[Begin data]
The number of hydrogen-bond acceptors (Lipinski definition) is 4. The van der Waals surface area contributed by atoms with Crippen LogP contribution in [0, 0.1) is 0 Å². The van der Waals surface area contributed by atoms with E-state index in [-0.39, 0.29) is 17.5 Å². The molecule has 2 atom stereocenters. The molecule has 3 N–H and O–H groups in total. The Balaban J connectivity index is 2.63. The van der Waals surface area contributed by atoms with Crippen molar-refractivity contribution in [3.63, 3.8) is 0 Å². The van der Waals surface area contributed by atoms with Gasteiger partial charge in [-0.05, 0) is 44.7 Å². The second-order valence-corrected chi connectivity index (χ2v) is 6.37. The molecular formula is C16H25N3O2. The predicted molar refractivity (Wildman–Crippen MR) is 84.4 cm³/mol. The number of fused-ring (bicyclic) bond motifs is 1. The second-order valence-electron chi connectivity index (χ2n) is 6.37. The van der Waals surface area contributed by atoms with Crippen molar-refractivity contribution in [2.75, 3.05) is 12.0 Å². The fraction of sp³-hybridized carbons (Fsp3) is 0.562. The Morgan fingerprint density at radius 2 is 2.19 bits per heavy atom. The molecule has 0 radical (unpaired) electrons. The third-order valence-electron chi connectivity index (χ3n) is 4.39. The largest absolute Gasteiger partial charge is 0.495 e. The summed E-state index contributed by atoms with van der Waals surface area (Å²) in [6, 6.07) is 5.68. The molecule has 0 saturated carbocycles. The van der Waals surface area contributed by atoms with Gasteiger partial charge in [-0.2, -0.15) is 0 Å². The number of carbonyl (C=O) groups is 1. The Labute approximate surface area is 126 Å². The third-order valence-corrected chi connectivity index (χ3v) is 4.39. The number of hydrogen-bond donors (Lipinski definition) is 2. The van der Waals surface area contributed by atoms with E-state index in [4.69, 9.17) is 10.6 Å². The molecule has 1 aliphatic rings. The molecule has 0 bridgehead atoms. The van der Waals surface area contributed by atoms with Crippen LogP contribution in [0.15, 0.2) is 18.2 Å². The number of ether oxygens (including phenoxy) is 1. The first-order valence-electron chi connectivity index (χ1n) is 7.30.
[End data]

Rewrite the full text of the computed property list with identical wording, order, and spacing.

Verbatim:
The number of hydrogen-bond acceptors (Lipinski definition) is 4. The van der Waals surface area contributed by atoms with Crippen LogP contribution in [0, 0.1) is 0 Å². The van der Waals surface area contributed by atoms with E-state index in [-0.39, 0.29) is 17.5 Å². The molecule has 2 atom stereocenters. The molecule has 3 N–H and O–H groups in total. The Balaban J connectivity index is 2.63. The van der Waals surface area contributed by atoms with Crippen molar-refractivity contribution in [3.63, 3.8) is 0 Å². The van der Waals surface area contributed by atoms with Gasteiger partial charge in [-0.05, 0) is 44.7 Å². The second-order valence-corrected chi connectivity index (χ2v) is 6.37. The molecular formula is C16H25N3O2. The predicted molar refractivity (Wildman–Crippen MR) is 84.4 cm³/mol. The number of fused-ring (bicyclic) bond motifs is 1. The second-order valence-electron chi connectivity index (χ2n) is 6.37. The van der Waals surface area contributed by atoms with Crippen molar-refractivity contribution in [2.75, 3.05) is 12.0 Å². The fraction of sp³-hybridized carbons (Fsp3) is 0.562. The Morgan fingerprint density at radius 2 is 2.19 bits per heavy atom. The molecule has 0 radical (unpaired) electrons. The third-order valence-electron chi connectivity index (χ3n) is 4.39. The largest absolute Gasteiger partial charge is 0.495 e. The summed E-state index contributed by atoms with van der Waals surface area (Å²) in [6, 6.07) is 5.68. The molecule has 0 saturated carbocycles. The van der Waals surface area contributed by atoms with Gasteiger partial charge in [-0.2, -0.15) is 0 Å². The number of carbonyl (C=O) groups is 1. The Labute approximate surface area is 126 Å². The third-order valence-corrected chi connectivity index (χ3v) is 4.39. The number of hydrogen-bond donors (Lipinski definition) is 2. The van der Waals surface area contributed by atoms with E-state index in [4.69, 9.17) is 10.6 Å². The molecule has 1 aliphatic rings. The molecule has 0 bridgehead atoms. The van der Waals surface area contributed by atoms with Crippen LogP contribution in [0.15, 0.2) is 18.2 Å². The number of ether oxygens (including phenoxy) is 1. The first-order valence-electron chi connectivity index (χ1n) is 7.30.